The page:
The ninth edition of the Dharamshala International Film Festival (DIFF) announced the final lineup of films, short-films, documentaries, feature narratives and independent films on October 15.
It will be held from October 29 to November 4.
The films will be streamed on Shift72- an online platform which will be hosting, managing and delivering video content.
The DIFF is curated by Dharamshala-based filmmakers Ritu Sarin and Tenzing Sonam to promote contemporary cinema, art and independent media practices in the Himalayan region.
Critically acclaimed films like Hao Wu’s 76 Days, Gianfranco Rosi’s Notturno, Arab and Tarzan Nasseer’s TIFF Netpac Award winner Gaza Mon Amour will be premiering in India at this festival, after their successful screenings at film festivals in Venice, Toronto and New York.
The DIFF has the widest slate of programming, with over 100 films from 40 countries, as reported by Mumbai News Network.
According to the directors, the festival will involve conversations with filmmaker Asif Kapadia who won the Oscar for his 2015 film Amy, award-winning filmmaker Chaitanya Tamhane (director of The Disciple), Juhi Chaturvedi (writer of Piku and Gulabo Sitabo), and Varun Grover (writer of Masaan).
“Although we were initially unsure about taking DIFF online, now that we’ve taken the plunge, we’re really excited by the possibilities that this has opened up. The online edition of DIFF will be able to reach audiences throughout India and some films will be available worldwide. The online format also allows us to programme many more films than we could normally and we are thrilled about that,” Festival director Ritu Sarin told Mumbai News Network.
The DIFF has introduced the Audience Award for the Best First Film to encourage and promote Indian short films that explore new waters despite experiencing crunch during the making of the films.
Passes for the festival will be available in three categories.
Premium Festival Pass gives the buyer access to the entire lineup and special programmes (only available to viewers in India).
Regular Festival Pass includes a majority of the selection and access to the special programmes, panels and workshop (only available to viewers in SAARC countries).
Lite Festival Passholders will have access to a smaller selection of films and will have access to the panels if there is availability (available to viewers worldwide).
The Indian premieres include the Sundance 2020 Award winners Yalda – A Night for Forgiveness by Massoud Bhakshi; Softie by Sam Soko, Identifying Features by Fernanda Valadez, and Welcome to Chechnya by David France. Also premiering are Martin Eden by Pietro Marcello, Exile by Visar Morina, Babyteeth by Shannon Murphy, Corpus Christi by Jan Komasa, The Kingmaker by Lauren Greenfield, Shell and Joint by Isamu Hirabayashi (Rotterdam), and Air Conditioner by Fradique (Rotterdam).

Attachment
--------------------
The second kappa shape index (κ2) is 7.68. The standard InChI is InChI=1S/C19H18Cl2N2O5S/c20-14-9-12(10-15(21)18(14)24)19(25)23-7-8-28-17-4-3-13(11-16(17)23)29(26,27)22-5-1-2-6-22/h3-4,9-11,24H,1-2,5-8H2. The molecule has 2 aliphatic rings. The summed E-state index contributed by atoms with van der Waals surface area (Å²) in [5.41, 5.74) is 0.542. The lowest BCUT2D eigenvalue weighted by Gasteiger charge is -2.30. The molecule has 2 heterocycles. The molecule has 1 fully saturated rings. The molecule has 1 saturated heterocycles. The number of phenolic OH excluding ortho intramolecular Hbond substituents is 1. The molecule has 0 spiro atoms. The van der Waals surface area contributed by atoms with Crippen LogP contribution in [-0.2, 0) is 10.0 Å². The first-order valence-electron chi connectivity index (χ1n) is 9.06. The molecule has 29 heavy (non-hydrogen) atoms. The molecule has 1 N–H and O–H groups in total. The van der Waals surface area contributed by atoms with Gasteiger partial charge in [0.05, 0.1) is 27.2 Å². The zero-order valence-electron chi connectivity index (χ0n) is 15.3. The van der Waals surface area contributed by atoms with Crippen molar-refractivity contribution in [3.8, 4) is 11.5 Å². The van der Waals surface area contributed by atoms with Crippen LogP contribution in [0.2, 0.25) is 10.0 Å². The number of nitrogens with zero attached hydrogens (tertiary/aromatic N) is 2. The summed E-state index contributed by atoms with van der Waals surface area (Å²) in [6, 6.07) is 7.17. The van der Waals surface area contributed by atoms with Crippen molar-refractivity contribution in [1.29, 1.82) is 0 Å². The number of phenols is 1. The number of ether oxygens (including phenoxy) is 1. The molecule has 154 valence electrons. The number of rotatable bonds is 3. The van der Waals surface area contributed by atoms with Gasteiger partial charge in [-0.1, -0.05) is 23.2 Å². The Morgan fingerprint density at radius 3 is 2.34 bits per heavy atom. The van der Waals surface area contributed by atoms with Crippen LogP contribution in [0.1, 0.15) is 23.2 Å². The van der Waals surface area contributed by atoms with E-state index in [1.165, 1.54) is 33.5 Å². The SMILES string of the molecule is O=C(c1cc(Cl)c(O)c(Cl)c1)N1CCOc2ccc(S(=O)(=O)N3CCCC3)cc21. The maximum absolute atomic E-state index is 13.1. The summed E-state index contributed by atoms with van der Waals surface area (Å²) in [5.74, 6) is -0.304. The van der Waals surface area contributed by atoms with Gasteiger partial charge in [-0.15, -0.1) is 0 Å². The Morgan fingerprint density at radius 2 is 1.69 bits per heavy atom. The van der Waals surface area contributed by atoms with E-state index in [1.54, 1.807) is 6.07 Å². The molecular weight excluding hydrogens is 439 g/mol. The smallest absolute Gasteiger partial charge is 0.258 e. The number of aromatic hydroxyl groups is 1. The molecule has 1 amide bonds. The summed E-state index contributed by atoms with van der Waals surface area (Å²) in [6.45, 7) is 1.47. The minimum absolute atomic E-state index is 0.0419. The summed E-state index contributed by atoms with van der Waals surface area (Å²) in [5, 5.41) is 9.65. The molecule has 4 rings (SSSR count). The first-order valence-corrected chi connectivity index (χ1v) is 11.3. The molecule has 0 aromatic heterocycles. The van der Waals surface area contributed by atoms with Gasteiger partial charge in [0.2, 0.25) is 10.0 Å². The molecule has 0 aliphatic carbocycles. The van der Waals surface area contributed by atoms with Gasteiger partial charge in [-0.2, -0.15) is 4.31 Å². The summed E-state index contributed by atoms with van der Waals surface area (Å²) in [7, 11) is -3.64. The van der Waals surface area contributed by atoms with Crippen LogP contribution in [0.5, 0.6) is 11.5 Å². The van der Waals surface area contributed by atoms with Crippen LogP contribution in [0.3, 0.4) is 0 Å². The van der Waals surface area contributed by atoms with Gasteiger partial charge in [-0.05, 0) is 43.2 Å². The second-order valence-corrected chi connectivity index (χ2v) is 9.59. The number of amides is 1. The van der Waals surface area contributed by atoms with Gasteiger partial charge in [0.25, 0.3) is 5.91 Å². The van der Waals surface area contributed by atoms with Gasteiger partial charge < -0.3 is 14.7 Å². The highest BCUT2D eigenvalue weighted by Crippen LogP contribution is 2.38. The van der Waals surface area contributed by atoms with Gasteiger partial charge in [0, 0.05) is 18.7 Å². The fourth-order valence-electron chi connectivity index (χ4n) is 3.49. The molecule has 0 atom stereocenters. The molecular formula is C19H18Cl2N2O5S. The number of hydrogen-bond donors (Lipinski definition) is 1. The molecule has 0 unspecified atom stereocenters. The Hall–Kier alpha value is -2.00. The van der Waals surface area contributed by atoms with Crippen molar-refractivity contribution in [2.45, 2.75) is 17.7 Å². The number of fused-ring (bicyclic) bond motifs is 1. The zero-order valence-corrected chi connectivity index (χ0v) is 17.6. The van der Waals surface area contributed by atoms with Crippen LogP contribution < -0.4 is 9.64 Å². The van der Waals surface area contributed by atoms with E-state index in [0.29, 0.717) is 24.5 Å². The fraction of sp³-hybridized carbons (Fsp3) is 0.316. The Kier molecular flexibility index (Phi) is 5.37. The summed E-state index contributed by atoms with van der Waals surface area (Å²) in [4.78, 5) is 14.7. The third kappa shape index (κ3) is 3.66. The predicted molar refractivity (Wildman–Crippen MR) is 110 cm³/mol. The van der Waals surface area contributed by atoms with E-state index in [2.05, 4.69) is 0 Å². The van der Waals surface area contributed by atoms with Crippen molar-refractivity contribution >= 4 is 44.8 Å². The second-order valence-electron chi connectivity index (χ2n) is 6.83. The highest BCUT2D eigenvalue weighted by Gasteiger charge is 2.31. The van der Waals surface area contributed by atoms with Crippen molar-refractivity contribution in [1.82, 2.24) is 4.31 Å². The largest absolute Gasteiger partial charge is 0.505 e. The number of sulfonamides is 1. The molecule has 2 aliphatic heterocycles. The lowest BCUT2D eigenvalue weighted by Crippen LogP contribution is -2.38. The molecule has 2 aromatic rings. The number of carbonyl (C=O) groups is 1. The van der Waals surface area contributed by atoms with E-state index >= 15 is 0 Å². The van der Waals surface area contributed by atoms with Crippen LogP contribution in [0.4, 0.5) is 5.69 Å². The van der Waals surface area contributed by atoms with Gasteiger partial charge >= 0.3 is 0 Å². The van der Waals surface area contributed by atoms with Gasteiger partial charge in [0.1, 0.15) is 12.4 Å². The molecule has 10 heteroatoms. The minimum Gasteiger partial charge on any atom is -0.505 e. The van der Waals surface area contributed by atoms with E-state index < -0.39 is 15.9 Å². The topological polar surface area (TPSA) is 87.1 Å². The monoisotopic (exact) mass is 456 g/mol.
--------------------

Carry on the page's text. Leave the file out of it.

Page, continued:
Indian Documentaries include A Rifle and a Bag by Arya Rothe, Cristina Hanes, Isabella Rinaldi (Indian Premiere), Pearl of the Desert by Pushpendra Singh, and That Cloud Never Left by Yashaswini Raghunandan.
The Indian documentaries to be featured, include Anonymous (directed by Mithunchandra Chaudhari), Bread and Belonging (directed by Sonia Filinto), Bound By Us (directed by Chinmoy Sonowal), Chachan, A Day (directed by JJ Abraham), Desire (directed by Garima Kaul), Did You Do It? (directed by Aditi Bhande), Fathima the Oracle (directed by Geleck Palsang), Ghar Ka Pata (directed by Madhulika Jalali), and others.
The Shorts Programme includes Bittu (directed by Karishma Dev Dube, India), Wig (directed by Atanu Mukherjee, India), Yarne (directed by Andrew Krakower, USA), Bare Trees in the Mist (directed by Rajan Kathet, Nepal), Stray Dogs Come Out at Night (directed by Hamza Bangash, Pakistan), and The Sea (directed by Cameron Richards, UK).
In a separate category, DIFF is once again partnering with Royal Stag Barrel Select Large Short Films to present a package of Indian short films: Alternism (directed by Devansh Mathur), Call him Eddy (directed by Sanjeev Vig), Disconnected (directed by Suhail Tatari), Dobara Alvida (directed by Shashank S Singh), Man of the House (directed by Jall Cowasji), and Nawab (directed by Mansi Jain).
The International Feature Narratives will see films like Aidol (UK), Air Conditioner (Angola), Ama Khando (Nepal), Baby Teeth (Australia), Corpus Christi (Poland/France), Exile (Germany, Belgium, Kosovo), Gaza Mon Amour (Palestine/France/Germany/Portugal/Qatar), and Identifying Features (Mexico/Spain), to name a few.
Some of the international documentaries to be featured are The Kingmaker (USA), Land of My Father (South Korea), My Own Way (Denmark), On a Clear Day You Can See the Revolution from Here (UK), Ophir (France), Our Time Machine (China), Pearl of the Desert (India/South Korea), Return to Gandhi Road (New Zealand),and Reunited (Denmark).
The Shorts section includes films mostly by Indian filmmakers from across the globe– 30K an Ounce (Thailand), Aicha (Morocco), Bandh (India), Bare Trees in the Mist (Nepal), Bittu (India), Bully (India), Catdog (India), Da-Dzma (Belgium), Dhummas (India), Green Blackberries (India), Kanya (India), Khisa (India), No Place (Brazil), Laali (India), and others.
The festival has also lined up panel discussions with filmmakers and critics.
The full lineup and information regarding passes is available on online.diff.co.in